Preparing Your House for Sale

14 tips to help you get the best price for your home.

By Emily Southey | 13 minute read

Oct 21

Most sellers want the same thing — to sell their homes fast and for large sums of money. But a successful sale doesn’t just appear out of thin air. Rather, achieving your home-selling goals requires hard work, preparation, careful planning, and sometimes the help of real estate professionals. To help you navigate the selling process, the experts at Wahi have put together a guide to preparing your house for sale. Keep reading to discover our top tips and learn more about how much sellers should expect to spend on home preparation. 

14 Tips on How to Prepare Your House for Sale

Preparing a house for sale is easier said than done. To ensure a quick and smooth sale and get the most value for your home, you’ll need to do a lot of preparation. Our expert tips for getting house preparation right are below. 

1. Disconnect from the home

Preparing a house for sale isn’t just about physical preparation. There’s also some emotional legwork involved. In fact, the first step to take when preparing your home for sale is to disconnect from it emotionally. Disassociating and severing your emotional or sentimental attachments to a house can be difficult, especially if you’ve lived there for a long time. But it’s a necessary step that can make the home-selling process much less stressful. (After all, logic is key when it comes to real estate negotiations and transactions.) To disconnect from the house, we recommend focusing on the future and thinking of all the reasons why you’re leaving this home for a new one. From there, think about the new memories you’ll be able to make in your next home.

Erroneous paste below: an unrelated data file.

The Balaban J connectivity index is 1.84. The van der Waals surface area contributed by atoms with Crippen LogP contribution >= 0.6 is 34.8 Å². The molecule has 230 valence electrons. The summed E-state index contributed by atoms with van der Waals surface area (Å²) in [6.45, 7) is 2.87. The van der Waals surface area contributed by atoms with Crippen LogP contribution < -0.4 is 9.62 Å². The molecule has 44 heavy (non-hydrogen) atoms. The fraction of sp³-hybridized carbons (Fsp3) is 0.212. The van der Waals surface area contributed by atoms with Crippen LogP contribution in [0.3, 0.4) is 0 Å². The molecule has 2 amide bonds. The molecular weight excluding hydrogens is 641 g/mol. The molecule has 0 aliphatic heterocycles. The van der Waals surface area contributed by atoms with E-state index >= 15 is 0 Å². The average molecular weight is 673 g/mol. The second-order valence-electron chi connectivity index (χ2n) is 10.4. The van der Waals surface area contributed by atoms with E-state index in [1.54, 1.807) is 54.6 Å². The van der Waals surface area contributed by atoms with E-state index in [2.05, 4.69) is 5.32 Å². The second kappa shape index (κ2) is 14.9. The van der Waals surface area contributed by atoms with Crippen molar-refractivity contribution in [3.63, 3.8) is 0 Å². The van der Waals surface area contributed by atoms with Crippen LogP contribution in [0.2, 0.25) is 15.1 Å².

2. Depersonalize the home

Step #2 of home-selling preparation is to depersonalize the space. This is another vital step and one that can even help with step #1. To depersonalize your home, start by removing all family heirlooms, personal photographs, and other objects or knick-knacks that create clutter. Depersonalizing is especially important when it comes to staging, as the goal of home staging is to create a neutral, attractive space that buyers can visualize themselves in. If it’s filled with framed family photos and heirlooms, the buyer will have a much harder time envisioning themselves living there. Plus, lots of items everywhere can distract the buyer and make the space feel smaller than it is. 

“Depersonalizing is especially important when it comes to staging, as the goal of home staging is to create a neutral, attractive space that buyers can visualize themselves in.”

3. Declutter the entire home